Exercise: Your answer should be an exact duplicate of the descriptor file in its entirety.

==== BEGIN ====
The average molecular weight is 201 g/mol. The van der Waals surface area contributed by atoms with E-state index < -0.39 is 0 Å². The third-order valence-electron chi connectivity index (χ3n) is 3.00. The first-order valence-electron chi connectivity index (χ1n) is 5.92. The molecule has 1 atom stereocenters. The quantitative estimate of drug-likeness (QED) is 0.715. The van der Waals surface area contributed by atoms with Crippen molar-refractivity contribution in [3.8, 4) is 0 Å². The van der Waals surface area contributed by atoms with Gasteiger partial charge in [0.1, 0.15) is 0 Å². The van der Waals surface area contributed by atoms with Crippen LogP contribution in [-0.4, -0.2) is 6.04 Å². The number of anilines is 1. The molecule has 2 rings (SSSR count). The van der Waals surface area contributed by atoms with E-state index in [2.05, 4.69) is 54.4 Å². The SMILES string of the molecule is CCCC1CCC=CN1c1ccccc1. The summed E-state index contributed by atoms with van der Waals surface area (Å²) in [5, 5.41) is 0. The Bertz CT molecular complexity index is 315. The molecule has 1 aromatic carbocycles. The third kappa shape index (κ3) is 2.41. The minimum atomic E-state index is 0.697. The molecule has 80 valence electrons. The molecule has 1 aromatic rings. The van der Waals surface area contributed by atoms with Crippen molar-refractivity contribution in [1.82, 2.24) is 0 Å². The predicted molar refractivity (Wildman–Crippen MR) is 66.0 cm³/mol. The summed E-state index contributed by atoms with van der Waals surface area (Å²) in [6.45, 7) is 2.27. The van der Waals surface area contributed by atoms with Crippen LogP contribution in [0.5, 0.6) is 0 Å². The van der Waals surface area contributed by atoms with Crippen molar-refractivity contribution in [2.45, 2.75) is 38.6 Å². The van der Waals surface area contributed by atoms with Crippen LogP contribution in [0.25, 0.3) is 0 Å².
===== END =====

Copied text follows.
The average molecular weight is 201 g/mol. The van der Waals surface area contributed by atoms with E-state index < -0.39 is 0 Å². The third-order valence-electron chi connectivity index (χ3n) is 3.00. The first-order valence-electron chi connectivity index (χ1n) is 5.92. The molecule has 1 atom stereocenters. The quantitative estimate of drug-likeness (QED) is 0.715. The van der Waals surface area contributed by atoms with Crippen molar-refractivity contribution in [3.8, 4) is 0 Å². The van der Waals surface area contributed by atoms with Gasteiger partial charge in [0.1, 0.15) is 0 Å². The van der Waals surface area contributed by atoms with Crippen LogP contribution in [-0.4, -0.2) is 6.04 Å². The number of anilines is 1. The molecule has 2 rings (SSSR count). The van der Waals surface area contributed by atoms with E-state index in [2.05, 4.69) is 54.4 Å². The SMILES string of the molecule is CCCC1CCC=CN1c1ccccc1. The summed E-state index contributed by atoms with van der Waals surface area (Å²) in [5, 5.41) is 0. The Bertz CT molecular complexity index is 315. The molecule has 1 aromatic carbocycles. The third kappa shape index (κ3) is 2.41. The minimum atomic E-state index is 0.697. The molecule has 80 valence electrons. The molecule has 1 aromatic rings. The van der Waals surface area contributed by atoms with Crippen molar-refractivity contribution in [1.82, 2.24) is 0 Å². The predicted molar refractivity (Wildman–Crippen MR) is 66.0 cm³/mol. The summed E-state index contributed by atoms with van der Waals surface area (Å²) in [6.45, 7) is 2.27. The van der Waals surface area contributed by atoms with Crippen LogP contribution in [0.5, 0.6) is 0 Å². The van der Waals surface area contributed by atoms with Crippen molar-refractivity contribution in [2.45, 2.75) is 38.6 Å². The van der Waals surface area contributed by atoms with Crippen LogP contribution in [0.25, 0.3) is 0 Å².